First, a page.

• In case of transfer under the will stamp duty is not payable on the transmission of the property to the trust.

Compliances
  • Compliance to the Indian Trust Act, 1882, the Income Tax Act and other related laws or provisions are mandatory.
  • In case the total income crosses the limit of Rs. 1, 50,000 which limit for non taxable income under the Income Tax Act, 1961, then the private trust has to be mandatorily audited by the Chartered Accountant.
  • The audited reports are supposed to be in Form No. 10 B and the must be attached along with Annual Return of Income under the Form ITR -7.
  • In case the trust receives any foreign contributions a report called the foreign contribution report is too submitted but every private trust to the secretary for the Ministry of Home Affairs, Government of India. The said report should be mandatorily certified by a chartered accountant, supplemented by the income and expenditure statement of the trust, the receipt and payments record and the balance sheet within 9 months of every financial year.
  • In case the trust has employees etc the TDS for payment of salaries to employees with annexed certificates of TDS to person on whose behalf TDS was collected.
  • Any profit earned or income earned by the trust property is available only for the beneficiaries and the way it is to be taxed varies from the kind of trust formed.
  • The trust can be of two kinds:
    • Specific Trust:
      where a representative assessed receives the income on behalf of the beneficiaries and the exact share to be received is pre determined.
       
    • Discretionary Trust:
      the trustees decide the income allocation among the beneficiaries which is not predetermined. The tax to be paid on the income will depend on the tax slab under which it will fall. The income obtained must be from the assets of the private trust. In case the income is from the business of the private trust the way it is taxed is different.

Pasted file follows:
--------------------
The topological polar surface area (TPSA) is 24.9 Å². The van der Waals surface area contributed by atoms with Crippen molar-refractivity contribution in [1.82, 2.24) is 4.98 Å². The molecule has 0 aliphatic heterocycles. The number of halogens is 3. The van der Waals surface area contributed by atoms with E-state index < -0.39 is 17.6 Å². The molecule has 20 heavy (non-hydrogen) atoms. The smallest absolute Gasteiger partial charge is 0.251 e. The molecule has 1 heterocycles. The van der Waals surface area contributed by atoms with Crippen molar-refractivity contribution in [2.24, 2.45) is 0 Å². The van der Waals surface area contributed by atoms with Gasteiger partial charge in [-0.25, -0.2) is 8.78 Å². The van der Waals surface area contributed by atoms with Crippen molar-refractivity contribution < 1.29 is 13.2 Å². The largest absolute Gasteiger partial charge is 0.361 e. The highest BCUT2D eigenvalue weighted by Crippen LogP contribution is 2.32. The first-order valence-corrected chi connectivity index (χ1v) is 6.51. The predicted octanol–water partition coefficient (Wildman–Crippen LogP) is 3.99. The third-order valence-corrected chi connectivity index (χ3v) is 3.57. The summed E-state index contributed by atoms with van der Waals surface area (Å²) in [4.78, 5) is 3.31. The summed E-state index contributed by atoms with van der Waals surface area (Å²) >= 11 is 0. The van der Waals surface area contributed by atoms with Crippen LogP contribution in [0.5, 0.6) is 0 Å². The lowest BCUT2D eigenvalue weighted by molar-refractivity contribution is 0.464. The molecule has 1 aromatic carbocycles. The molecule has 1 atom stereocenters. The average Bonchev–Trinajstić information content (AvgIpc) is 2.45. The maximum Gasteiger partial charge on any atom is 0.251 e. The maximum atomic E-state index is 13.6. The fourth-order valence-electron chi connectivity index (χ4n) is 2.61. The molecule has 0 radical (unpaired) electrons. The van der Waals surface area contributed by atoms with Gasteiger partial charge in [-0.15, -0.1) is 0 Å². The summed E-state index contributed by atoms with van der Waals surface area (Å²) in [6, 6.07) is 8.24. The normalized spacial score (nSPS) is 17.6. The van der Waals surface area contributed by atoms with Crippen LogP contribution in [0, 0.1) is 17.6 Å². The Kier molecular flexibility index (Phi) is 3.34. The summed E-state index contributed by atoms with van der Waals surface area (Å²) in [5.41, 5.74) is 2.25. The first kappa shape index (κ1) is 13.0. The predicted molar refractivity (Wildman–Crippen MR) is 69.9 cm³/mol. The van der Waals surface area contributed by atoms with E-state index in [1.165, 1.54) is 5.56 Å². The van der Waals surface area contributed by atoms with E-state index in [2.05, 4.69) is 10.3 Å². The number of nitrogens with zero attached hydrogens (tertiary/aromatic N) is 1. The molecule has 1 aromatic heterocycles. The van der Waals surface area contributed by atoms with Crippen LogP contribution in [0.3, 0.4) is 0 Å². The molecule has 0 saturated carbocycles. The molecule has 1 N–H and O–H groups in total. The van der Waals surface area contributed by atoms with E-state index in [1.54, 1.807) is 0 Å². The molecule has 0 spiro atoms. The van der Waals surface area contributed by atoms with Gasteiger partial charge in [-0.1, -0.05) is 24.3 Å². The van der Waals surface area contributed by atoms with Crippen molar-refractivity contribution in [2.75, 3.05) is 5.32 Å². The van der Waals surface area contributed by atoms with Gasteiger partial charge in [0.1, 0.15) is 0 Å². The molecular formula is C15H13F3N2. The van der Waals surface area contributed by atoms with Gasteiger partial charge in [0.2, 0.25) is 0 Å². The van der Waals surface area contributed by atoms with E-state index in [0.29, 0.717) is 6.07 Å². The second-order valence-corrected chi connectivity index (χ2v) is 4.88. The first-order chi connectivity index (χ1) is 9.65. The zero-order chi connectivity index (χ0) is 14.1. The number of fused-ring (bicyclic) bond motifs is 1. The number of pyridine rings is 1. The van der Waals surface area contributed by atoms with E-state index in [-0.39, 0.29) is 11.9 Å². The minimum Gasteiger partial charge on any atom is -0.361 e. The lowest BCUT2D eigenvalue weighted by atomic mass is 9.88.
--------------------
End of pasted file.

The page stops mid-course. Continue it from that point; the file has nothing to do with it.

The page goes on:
Process Of Registration

In order to register a trust in India following are the steps to be taken:
  • A document called trust deed is to be drafted on a stamp paper of a stipulated value
  • The deed should contain the name of the trust, trust address, character of the trust (if it's a religious trust or charitable), name of the settler and the trustees of the trust the type of the property it holds whether movable or immovable.
  • The details of all trustees such as address and PAN.
  • A photocopy of the income tax registration certificate.
  • Audit reports of balance sheet and income & expenditure of last 3 years.
  • The original trust deed as an evidence of formation of the trust.

S. Darshan Lal V. Dr. R.E.S Dalliwal [2]

This case law has defined the rights a beneficiary has in relation to a trust.
Following are the rights
  • Right to payment (Rents & Profits
  • Right to information
  • Right to an Accounting
  • Remove the trustee
  • Termination of the Trust

Liabilities of a Trust Beneficiary in India are as follows:

  • Duty to compensate the trustee
  • Liability in breach of trust
  • Liability not to harm others' interests
  • Liability to receive his interest(s)
  • Liability to become aware of breach of trust
  • Liability in case to deceive the trustee
  • Liability to take reasonable steps

Conclusion
In conclusion the private trust is governed by the Indian Trust Acts, 1882 which has clearly defined the constitution of a private trust, the procedures of taxing the income etc, the rights and liabilities of the beneficiaries of the trust, who can be the trustee, appointment of trustee and the termination of the trust. The trust is formed for the purpose of benefit of the beneficiaries yet they have some liabilities. They need to act within the limits of the Indian Trusts Act.

End-Notes:
  1. Section 3 Indian Trusts Act,1882
  2. (AIR 1952 All 825)